A nationwide study of patients operated for cervical degenerative disorders in public and private hospitals
Peer reviewed, Journal article
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Original versionScientific Reports. 2022, 12 (1), 1-8. 10.1038/s41598-022-17194-z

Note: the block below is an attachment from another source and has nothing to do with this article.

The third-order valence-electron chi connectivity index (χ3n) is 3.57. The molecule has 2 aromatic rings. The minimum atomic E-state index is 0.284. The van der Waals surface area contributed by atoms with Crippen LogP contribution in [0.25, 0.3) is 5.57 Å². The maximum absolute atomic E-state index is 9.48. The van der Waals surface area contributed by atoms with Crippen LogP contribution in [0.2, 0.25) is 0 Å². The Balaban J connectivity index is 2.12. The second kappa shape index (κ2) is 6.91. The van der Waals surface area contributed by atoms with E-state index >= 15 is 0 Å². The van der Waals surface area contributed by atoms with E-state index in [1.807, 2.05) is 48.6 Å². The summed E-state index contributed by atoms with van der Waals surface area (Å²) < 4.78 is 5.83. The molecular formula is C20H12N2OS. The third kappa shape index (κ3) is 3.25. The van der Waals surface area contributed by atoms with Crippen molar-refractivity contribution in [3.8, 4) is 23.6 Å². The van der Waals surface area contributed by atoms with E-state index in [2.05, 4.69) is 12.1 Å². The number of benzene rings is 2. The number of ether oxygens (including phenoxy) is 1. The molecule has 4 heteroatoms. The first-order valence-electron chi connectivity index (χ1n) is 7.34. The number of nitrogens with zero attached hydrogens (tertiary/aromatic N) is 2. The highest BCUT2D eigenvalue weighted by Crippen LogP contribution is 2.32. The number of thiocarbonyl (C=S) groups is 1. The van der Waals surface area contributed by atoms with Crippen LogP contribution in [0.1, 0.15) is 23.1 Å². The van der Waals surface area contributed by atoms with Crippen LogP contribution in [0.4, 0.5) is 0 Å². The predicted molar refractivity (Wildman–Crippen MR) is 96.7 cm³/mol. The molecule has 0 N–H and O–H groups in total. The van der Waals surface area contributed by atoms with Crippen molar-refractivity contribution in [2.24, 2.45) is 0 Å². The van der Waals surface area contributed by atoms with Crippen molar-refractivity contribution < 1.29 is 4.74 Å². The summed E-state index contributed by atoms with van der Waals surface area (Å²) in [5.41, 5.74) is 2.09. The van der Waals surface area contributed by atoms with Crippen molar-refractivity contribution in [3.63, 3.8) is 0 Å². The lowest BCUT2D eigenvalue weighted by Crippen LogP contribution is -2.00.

During the last decades, there has been an increase in the rate of surgery for degenerative disorders of the cervical spine and in the use of supplementary private health insurance. Still, there is limited knowledge about the diferences in characteristics of patients operated in public and private hospitals. Therefore, we aimed at comparing sociodemographic-, clinical- and patient management data on patients operated for degenerative cervical radiculopathy and degenerative cervical myelopathy in public and private hospitals in Norway. This was a cross-sectional study on patients in the Norwegian Registry for Spine Surgery operated for degenerative cervical radiculopathy and degenerative cervical myelopathy between January 2012 and December 2020. At admission for surgery, we assessed disability by the following patient reported outcome measures (PROMs): neck disability index (NDI), EuroQol-5D (EQ-5D) and numerical rating scales for neck pain (NRS-NP) and arm pain (NRS-AP). Among 9161 patients, 7344 (80.2%) procedures were performed in public hospitals and 1817 (19.8%) in private hospitals. Mean age was 52.1 years in public hospitals and 49.7 years in private hospitals (P< 0.001). More women were operated in public hospitals (47.9%) than in private hospitals (31.6%) (P< 0.001). A larger proportion of patients in private hospitals had high education (≥4 years of college or university) (42.9% vs 35.6%, P< 0.001). Patients in public hospitals had worse disease-specifc health problems than those in private hospitals: unadjusted NDI mean diference was 5.2 (95% CI 4.4 – 6.0; P< 0.001) and adjusted NDI mean diference was 3.4 (95% CI 2.5 – 4.2; P< 0.001), and they also had longer duration of symptoms (P< 0.001). Duration of surgery (mean diference 29 minutes, 95% CI 27.1 – 30.7; P< 0.001) and length of hospital stay (mean diference 2 days, 95% CI 2.3 – 2.4; P< 0.001) were longer in public hospitals. In conclusion, patients operated for degenerative cervical spine in private hospitals were healthier, younger, better educated and more often men. They also had less and shorter duration of symptoms and seemed to be managed more efciently. Our fndings indicate that access to cervical spine surgery in private hospitals could be skewed in favour of patients with higher socioeconomic status.